Successful and sustainable reintegration is closely tied to the incidence of irregular migration. Having viable options and opportunities for people to establish their lives in their communities is a prerequisite for them not leaving the country irregularly.
By way of an example, a young Afghan asked our Migrant Resource Centre colleagues in Kabul: ‘I returned from Europe five months ago, and I need to go somewhere again. I don’t have work or a house here in Afghanistan. My family needs me to support them. A guy asked for 30,000 USD to take me back to Europe by plane, or 7,000 USD if I go by land. I would go to Iran first. From Iran they would give me new documents. I would go irregularly again. I can’t make up my mind. I don’t want to go but I have no way of feeding my family here. Can you please tell me what to do?’
Irregular migrants from Afghanistan made up a large share of the 2015 migration crisis, and the chances are high that this situation will be repeated. Closed borders, stringent travel controls and restrictions imposed by COVID-19 have temporarily placed a lid on the problem, but it is far from a sustainable solution.
Causes of irregular migration
To paint the full picture of the causes of irregular migration we should add the following: an overwhelming lack of work and income generation opportunities; weak access to health, education, and social security; very limited number of countries to which Afghans can travel without a visa, or for which they can get visas easily; almost non-existent opportunities to be educated or work abroad; low competitiveness of the Afghan labour force; etc.
It should thus not come as a surprise that many Afghans will continue to seek options for a better life outside of Afghanistan, and if this cannot be achieved through regular migration channels, then the smugglers offering services - as the testimonial above would suggest - will most likely prevail as an option.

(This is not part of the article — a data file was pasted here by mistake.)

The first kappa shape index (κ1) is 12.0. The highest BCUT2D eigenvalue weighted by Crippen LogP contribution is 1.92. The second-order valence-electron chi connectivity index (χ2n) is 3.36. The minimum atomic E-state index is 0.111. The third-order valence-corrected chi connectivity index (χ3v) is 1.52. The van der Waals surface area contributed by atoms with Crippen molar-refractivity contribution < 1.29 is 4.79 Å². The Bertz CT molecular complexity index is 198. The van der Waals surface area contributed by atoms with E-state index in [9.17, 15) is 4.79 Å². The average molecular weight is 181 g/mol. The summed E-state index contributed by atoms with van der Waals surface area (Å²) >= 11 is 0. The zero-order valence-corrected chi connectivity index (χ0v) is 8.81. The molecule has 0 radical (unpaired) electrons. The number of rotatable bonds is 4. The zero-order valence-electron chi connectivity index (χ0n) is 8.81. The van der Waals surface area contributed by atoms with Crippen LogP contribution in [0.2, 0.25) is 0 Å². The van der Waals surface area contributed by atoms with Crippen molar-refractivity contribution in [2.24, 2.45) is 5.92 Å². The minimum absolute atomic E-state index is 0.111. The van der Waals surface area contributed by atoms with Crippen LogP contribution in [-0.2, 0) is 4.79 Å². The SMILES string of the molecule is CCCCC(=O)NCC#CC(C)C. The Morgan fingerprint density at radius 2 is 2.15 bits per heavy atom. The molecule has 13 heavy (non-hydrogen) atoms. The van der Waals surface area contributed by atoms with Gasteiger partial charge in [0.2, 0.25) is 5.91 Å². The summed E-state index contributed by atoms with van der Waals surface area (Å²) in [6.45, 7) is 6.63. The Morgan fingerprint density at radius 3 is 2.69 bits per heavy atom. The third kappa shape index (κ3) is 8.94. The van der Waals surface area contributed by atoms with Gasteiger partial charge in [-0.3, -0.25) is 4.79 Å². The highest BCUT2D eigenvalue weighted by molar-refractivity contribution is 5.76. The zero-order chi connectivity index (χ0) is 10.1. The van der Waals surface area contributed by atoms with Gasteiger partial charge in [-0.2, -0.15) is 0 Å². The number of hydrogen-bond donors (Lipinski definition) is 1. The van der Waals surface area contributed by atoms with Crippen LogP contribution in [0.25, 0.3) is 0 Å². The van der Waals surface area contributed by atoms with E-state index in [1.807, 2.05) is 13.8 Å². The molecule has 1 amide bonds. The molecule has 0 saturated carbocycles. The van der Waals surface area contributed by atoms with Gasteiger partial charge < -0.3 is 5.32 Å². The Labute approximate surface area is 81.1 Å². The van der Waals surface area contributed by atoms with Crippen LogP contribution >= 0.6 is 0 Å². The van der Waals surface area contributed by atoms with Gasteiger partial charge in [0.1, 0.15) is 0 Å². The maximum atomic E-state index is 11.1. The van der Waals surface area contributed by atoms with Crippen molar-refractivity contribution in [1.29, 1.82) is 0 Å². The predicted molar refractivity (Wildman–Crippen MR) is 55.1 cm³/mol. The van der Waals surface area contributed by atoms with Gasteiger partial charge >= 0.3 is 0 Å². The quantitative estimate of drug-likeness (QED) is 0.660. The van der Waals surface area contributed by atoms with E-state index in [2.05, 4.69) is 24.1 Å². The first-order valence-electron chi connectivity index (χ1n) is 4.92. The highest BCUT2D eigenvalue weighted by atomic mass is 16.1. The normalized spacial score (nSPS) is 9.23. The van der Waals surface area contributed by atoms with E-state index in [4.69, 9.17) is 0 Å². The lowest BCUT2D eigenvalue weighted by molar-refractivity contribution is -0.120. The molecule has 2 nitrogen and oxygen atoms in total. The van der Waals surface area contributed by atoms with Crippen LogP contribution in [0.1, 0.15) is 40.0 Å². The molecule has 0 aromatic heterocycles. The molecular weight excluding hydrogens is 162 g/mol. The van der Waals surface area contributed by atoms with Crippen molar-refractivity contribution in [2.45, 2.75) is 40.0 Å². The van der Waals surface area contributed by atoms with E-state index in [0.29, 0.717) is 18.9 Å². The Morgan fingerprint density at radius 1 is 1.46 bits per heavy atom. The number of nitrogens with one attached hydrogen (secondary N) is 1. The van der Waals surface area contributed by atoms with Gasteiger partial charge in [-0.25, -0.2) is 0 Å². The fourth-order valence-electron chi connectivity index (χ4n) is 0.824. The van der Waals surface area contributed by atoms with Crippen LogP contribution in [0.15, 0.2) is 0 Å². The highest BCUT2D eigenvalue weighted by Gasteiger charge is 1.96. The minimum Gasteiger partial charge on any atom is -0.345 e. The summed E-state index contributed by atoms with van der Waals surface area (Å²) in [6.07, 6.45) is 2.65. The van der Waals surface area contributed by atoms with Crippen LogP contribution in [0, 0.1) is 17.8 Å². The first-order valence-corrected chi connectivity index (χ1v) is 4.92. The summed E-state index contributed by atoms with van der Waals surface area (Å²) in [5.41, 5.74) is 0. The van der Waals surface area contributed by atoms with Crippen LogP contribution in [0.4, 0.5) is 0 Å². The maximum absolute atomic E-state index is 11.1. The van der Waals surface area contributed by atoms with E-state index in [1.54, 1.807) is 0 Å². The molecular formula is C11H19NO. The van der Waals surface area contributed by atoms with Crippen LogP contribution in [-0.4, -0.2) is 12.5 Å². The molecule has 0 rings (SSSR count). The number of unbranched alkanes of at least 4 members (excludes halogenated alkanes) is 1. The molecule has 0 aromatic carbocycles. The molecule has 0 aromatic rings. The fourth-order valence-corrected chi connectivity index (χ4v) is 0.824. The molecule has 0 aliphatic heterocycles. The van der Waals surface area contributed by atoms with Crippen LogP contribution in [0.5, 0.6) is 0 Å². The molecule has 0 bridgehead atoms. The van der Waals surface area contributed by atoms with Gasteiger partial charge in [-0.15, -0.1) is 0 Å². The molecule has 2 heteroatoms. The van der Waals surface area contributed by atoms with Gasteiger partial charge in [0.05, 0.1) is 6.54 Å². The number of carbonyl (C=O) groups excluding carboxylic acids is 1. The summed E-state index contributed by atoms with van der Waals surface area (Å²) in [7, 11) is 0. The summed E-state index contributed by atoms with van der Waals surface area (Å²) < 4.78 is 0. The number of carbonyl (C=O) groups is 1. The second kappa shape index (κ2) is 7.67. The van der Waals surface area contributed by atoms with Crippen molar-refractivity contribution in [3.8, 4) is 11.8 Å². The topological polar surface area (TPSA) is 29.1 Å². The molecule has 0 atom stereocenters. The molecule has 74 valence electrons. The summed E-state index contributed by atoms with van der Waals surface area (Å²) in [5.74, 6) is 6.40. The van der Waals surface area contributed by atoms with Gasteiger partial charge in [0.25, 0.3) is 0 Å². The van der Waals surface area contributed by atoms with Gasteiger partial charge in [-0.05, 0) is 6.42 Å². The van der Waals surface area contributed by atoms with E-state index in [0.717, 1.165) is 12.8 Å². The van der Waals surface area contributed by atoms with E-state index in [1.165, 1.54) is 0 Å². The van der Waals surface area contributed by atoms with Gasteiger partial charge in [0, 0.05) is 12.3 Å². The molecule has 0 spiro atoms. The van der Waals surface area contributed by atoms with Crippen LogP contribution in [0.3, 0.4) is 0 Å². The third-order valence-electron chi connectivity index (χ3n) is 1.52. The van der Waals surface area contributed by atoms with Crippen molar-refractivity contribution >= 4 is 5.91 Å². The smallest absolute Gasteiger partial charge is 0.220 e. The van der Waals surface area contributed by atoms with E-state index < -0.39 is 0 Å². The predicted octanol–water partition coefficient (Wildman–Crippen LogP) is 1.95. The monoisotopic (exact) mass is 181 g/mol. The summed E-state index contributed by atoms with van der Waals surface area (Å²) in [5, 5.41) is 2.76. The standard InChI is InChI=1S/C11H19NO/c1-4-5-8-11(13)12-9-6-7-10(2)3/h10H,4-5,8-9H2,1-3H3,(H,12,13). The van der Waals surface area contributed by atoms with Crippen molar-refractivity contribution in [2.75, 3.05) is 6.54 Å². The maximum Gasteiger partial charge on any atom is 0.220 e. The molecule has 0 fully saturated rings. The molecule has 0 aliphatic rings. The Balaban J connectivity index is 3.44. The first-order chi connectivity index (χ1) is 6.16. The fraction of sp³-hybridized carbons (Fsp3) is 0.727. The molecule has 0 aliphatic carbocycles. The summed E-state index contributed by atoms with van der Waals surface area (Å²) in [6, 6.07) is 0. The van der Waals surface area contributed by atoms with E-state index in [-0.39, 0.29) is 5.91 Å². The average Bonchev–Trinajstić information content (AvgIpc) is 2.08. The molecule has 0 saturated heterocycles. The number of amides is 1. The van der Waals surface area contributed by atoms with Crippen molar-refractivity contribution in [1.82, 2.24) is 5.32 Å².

For the international development partners of Afghanistan, especially in the EU, this situation requires them to widen the scope of the focus beyond return and reintegration, to encompass investment in human capital among returnees as well as potential migrants in Afghanistan. This entails mobilising relevant partners, and especially the private sector, as well as concerted skills and talent building.
This approach is also in line with the Global Skills Partnerships foreseen in Objective 18 of the Global Compact on Migration as well as with the EU’s New Pact on Migration and Asylum that has announced the launch of EU Talent Partnerships (EUTP). Even though the latter is intended to focus primarily on the EU’s immediate neighborhood and Africa, considering the respective needs of Afghanistan as well as the stated role of EUTPs to be part of the EU’s toolbox for engaging partner countries strategically on migration, it should not take too long before they are extended to Afghanistan and other countries along the Silk Routes which are among the most important migration countries for the EU.
Migration management challenges in Afghanistan have to be addressed where they start, and that is in the very communities Afghans are compelled to leave. Opportunities to build and re-build lives have to be made available. Afghans need to be provided with the chance to exercise their full potential and rebuild their country, and this is where the efforts to combat irregular migration should start and end. A radical move from solely reactive measures at the borders to community investment measures to tackle irregular migration is needed, since investing in communities and people across Afghanistan is the only feasible and sustainable way forward.
Marija Raus is a Project Manager, Silk Routes Facility at ICMPD. This article first appeared on the ICMPD website on 2nd October 2020.